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5:17pm

Mon April 1, 2013
Religion

With New Pope, Catholic Women Hope To Regain Church Leadership Roles

Originally published on Mon April 1, 2013 8:45 pm

Parishioners partake in the Way Of The Cross procession at the Colosseum on Good Friday in Rome. A group of women Catholics recently made a pilgrimage to Rome to request that women once again be allowed to hold leadership positions in the church.
Christopher Furlong Getty Images

The newly elected pope's focus on the poor and the marginalized has instilled great faith among many Catholic women. They hope the papacy of Pope Francis will promote a leading role for women in the church.

A group of American nuns and Catholic women recently made a pilgrimage to Rome to make their requests heard.

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4:44pm

Mon April 1, 2013
NPR Story

Some Hope New Pope Will Promote Greater Role For Women In The Church

A group of American nuns and Catholic women has traveled to Rome for a pilgrimage to the sites where there are traces on frescoes, mosaics, and more that show how women played an important role in the church in the early centuries of Christianity.

3:42pm

Mon April 1, 2013
It's All Politics

Opposition Research Boot Camp: Learning To Dig For Political Dirt

Originally published on Mon April 22, 2013 8:29 pm

Opposition research is becoming a given in politics, sometimes even at the local level.
iStockphoto.com

Opposition research exists mostly in the political shadows. So perhaps it's fitting that this boot camp is in an generic conference room in a generic airport hotel outside of Washington, D.C.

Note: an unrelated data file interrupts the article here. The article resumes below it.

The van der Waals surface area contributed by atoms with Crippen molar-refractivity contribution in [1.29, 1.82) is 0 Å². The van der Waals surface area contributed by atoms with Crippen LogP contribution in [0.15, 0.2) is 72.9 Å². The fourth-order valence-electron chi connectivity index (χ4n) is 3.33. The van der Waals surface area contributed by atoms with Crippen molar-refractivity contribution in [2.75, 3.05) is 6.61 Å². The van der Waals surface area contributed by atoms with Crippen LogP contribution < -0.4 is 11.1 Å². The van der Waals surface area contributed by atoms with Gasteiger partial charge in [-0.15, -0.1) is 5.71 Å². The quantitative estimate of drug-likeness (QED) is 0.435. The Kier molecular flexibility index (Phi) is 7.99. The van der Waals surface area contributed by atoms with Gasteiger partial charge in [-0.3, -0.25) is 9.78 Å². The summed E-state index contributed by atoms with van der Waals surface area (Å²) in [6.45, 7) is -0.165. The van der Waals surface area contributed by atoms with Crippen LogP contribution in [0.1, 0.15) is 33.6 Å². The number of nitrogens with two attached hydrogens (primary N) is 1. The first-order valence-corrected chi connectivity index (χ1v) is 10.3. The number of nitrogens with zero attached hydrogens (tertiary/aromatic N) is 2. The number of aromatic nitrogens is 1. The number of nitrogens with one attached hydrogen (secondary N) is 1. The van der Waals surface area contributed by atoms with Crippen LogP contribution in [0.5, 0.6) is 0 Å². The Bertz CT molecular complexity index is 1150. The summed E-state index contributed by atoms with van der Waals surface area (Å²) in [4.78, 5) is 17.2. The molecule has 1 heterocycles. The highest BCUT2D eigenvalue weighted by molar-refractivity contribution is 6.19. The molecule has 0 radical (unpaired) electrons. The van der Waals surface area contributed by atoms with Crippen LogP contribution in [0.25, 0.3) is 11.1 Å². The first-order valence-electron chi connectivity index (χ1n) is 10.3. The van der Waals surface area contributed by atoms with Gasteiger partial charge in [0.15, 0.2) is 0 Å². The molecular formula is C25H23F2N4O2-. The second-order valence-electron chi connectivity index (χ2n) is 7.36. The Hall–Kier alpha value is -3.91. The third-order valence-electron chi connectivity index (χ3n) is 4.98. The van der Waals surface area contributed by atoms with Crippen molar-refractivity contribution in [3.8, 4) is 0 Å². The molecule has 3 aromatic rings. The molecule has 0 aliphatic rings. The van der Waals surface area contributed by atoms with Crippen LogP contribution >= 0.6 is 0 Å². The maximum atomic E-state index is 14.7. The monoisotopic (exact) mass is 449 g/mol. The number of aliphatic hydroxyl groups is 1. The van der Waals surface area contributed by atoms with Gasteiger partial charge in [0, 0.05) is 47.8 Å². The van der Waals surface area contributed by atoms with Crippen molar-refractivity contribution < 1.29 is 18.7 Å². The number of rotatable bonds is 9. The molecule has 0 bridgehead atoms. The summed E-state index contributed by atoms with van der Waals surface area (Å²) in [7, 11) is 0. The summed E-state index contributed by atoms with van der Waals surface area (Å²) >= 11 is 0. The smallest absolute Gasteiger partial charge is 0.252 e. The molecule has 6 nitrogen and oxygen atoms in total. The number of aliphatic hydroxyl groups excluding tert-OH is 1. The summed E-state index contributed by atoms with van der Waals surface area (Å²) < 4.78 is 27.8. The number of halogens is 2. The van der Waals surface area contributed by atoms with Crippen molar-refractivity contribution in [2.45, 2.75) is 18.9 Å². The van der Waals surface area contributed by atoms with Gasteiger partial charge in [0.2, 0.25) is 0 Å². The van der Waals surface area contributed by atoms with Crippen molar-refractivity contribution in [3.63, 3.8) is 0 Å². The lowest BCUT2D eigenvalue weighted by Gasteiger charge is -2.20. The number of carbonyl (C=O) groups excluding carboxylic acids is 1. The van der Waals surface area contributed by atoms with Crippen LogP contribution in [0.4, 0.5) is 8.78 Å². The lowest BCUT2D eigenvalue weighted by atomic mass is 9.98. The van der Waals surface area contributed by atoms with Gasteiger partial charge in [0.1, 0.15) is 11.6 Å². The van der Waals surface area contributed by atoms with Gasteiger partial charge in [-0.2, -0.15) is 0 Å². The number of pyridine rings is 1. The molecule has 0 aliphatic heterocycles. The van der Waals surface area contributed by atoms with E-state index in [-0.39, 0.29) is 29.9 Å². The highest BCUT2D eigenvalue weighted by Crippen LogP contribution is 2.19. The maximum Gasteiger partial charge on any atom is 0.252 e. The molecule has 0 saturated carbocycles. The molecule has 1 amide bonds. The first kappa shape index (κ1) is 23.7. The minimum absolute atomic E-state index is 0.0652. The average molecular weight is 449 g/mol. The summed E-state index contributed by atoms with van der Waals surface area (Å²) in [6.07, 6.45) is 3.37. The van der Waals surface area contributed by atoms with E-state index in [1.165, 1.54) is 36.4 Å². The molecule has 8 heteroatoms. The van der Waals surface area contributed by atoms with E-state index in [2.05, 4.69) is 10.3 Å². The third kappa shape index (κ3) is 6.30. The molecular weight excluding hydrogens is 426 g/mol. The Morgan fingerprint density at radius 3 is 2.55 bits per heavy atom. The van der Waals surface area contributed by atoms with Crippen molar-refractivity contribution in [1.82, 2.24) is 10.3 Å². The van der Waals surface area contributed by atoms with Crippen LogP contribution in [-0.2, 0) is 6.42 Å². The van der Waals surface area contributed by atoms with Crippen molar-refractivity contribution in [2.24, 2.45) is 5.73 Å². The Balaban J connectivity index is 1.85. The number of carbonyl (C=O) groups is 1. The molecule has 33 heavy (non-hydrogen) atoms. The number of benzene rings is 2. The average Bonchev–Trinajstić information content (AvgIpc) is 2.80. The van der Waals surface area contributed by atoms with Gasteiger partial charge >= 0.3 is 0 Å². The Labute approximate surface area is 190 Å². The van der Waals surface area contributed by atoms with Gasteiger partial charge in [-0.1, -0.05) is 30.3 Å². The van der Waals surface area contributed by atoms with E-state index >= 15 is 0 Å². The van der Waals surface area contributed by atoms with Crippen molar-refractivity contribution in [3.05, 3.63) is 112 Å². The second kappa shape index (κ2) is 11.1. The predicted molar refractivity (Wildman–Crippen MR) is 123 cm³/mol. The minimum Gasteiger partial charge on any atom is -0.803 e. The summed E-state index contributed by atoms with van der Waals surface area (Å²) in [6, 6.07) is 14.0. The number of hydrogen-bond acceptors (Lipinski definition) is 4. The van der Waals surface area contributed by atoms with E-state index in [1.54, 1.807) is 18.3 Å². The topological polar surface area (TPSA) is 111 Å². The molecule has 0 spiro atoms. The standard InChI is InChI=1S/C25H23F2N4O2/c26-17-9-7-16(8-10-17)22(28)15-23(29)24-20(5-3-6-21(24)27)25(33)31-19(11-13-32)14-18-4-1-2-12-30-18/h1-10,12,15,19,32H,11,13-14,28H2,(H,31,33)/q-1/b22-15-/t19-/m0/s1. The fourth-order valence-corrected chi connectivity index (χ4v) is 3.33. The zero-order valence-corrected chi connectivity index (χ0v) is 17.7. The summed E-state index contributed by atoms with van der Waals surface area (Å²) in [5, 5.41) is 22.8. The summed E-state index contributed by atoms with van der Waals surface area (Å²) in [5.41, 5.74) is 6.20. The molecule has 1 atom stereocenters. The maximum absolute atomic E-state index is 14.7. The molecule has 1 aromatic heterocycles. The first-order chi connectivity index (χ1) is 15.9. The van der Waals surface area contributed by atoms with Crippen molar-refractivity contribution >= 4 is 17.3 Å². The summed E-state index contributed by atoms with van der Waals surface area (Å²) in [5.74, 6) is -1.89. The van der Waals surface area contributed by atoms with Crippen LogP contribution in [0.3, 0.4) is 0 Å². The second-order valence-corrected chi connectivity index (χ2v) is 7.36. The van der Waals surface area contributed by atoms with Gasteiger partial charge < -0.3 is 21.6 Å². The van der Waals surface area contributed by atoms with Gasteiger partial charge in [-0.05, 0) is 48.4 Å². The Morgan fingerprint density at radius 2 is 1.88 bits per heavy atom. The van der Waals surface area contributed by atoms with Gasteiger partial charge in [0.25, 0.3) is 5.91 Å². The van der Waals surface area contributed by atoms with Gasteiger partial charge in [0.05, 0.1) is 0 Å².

It's run by private investigator Larry Zilliox, who specializes in opposition research. He allowed me to attend a session, but not to take pictures.

Zilliox is cagey about his clients: "As a general rule, it suits me best not to comment on who I've worked for. Everybody is better off that way."

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3:41pm

Mon April 1, 2013
Shots - Health News

Mining Books To Map Emotions Through A Century

Originally published on Tue April 2, 2013 10:18 am

When anthropologists tallied the use of emotional words through a century of literature, they included many books without clear emotional content — technical manuals, for example, and automotive repair guides.
Steve Debenport iStockphotography

Were people happier in the 1950s than they are today? Or were they more frustrated, repressed and sad?

To find out, you'd have to compare the emotions of one generation to another. British anthropologists think they may have found the answer — embedded in literature.

Several years ago, more or less on a lark, a group of researchers from England used a computer program to analyze the emotional content of books from every year of the 20th century — close to a billion words in millions of books.